Despite two mayoral vetoes within three years, advocates for paid sick days in Philadelphia are confident they’ll eventually prevail. They’ve made marked progress during their five years of pushing for this measure: They built a powerful coalition with more than 100 member organizations, and succeeded in granting paid (or “earned”) sick days for city workers, as well as certain employees of private companies and nonprofits that contract with the city.
Marianne Bellesorte is the vice president of policy, strategy and communications for PathWays PA, a leader in the campaign to require paid sick days for Philadelphia’s entire workforce. She said even councilmembers who voted against the latest paid sick day bill in 2013 acknowledge that, “it’s not a matter of if, it’s a matter of when.”
But before Bellesorte and her colleagues can continue to push at the local level, they must fight a state preemption bill that would eliminate local control over paid and unpaid sick days, as well as earned vacation time. Introduced in the Pennsylvania House of Representatives in October 2013, the Leave Policy Act quickly cleared the Labor and Industry Committee and now stands poised for a full House vote.
Bellesorte says her organization has had to shift focus away from proactively pressing for a local policy, to defeating the state preemption bill. But for her, it’s another opportunity to build a grassroots movement for paid sick days.
“Preemption can actually be a way that we can let more people know about the movement,” she said. “If preemption passes, that will make it more difficult, but it also gives us an opportunity to take this fight to the state level. That would be our next move, to work fully on a [state] paid sick days bill.”
Almost 40 percent of Pennsylvania’s workers currently lack access to paid sick days. Many of them, said Bellesorte, are low-wage workers, women, and those employed in the service sector: in restaurants, health care, child-care and nursing home facilities.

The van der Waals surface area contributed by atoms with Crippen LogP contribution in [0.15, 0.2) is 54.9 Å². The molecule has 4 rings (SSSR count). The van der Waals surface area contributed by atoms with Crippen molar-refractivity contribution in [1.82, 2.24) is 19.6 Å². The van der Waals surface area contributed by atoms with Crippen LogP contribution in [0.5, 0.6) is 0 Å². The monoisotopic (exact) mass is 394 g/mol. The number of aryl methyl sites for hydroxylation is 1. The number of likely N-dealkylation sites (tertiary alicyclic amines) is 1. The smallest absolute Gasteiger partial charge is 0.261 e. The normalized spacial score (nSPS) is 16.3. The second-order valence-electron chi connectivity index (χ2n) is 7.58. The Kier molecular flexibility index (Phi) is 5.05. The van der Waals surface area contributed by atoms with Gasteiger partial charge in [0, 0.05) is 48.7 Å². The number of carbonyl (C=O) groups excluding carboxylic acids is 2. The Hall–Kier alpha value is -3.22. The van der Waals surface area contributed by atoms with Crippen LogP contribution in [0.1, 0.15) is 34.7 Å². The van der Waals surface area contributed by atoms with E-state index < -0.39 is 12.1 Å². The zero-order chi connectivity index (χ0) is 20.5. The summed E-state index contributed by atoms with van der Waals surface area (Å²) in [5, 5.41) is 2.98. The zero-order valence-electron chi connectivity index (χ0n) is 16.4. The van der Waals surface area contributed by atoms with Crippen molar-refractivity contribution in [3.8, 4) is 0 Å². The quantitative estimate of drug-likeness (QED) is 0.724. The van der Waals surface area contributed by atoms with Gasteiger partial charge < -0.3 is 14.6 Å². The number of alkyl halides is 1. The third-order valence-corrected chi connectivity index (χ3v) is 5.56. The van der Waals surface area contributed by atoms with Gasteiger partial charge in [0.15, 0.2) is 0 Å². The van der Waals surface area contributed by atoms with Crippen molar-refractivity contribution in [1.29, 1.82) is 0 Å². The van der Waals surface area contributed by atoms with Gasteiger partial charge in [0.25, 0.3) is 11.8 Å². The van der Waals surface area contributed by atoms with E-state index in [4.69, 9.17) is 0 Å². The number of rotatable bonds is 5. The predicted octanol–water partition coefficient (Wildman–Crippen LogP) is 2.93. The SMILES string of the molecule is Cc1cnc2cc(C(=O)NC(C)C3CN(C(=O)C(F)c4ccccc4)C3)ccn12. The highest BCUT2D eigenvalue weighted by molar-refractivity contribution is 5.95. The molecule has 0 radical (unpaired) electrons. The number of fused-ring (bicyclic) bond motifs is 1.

“That puts [the workers] at huge risk of losing their pay or losing their jobs because of one illness,” said Bellesorte. “And it may not even be their illness. It might be a child or a parent who is really in need of some care and attention.”
To counter industry groups that support preemption, such as the National Restaurant Association and its state affiliates, Bellesorte said she receives support from advocates who’ve worked to defeat a similar preemption bill in Florida.
“It’s been really helpful to already have a sense of what the opposition might do,” she said, “or how they might move forward. … By seeing what’s happened in Florida and some of the other states, the reasons that the opposition might use to try to promote preemption, and ways we can counter those reasons.”
Bellesorte and the Coalition for Healthy Families and Workplaces are currently lobbying House members, both Republicans and Democrats, to defeat preemption. She knows she will need bipartisan support, and plans to fully utilize the statewide network she helped build.
“We have representation from all parts of the state,” she said, “which means we’re in a better position to reach legislators from their home districts and talk to them about why this bill is so important and why it’s so bad for the state.”
While the bill was temporarily tabled in December 2013, many advocates believe preemption supporters will push for passage by the end of 2014.
Once the state preemption bill is defeated, Bellesorte plans to return fighting to provide paid sick days to Philadelphia’s workers.
“We expect it to come up again in Philadelphia,” she said, “and we expect it to succeed.”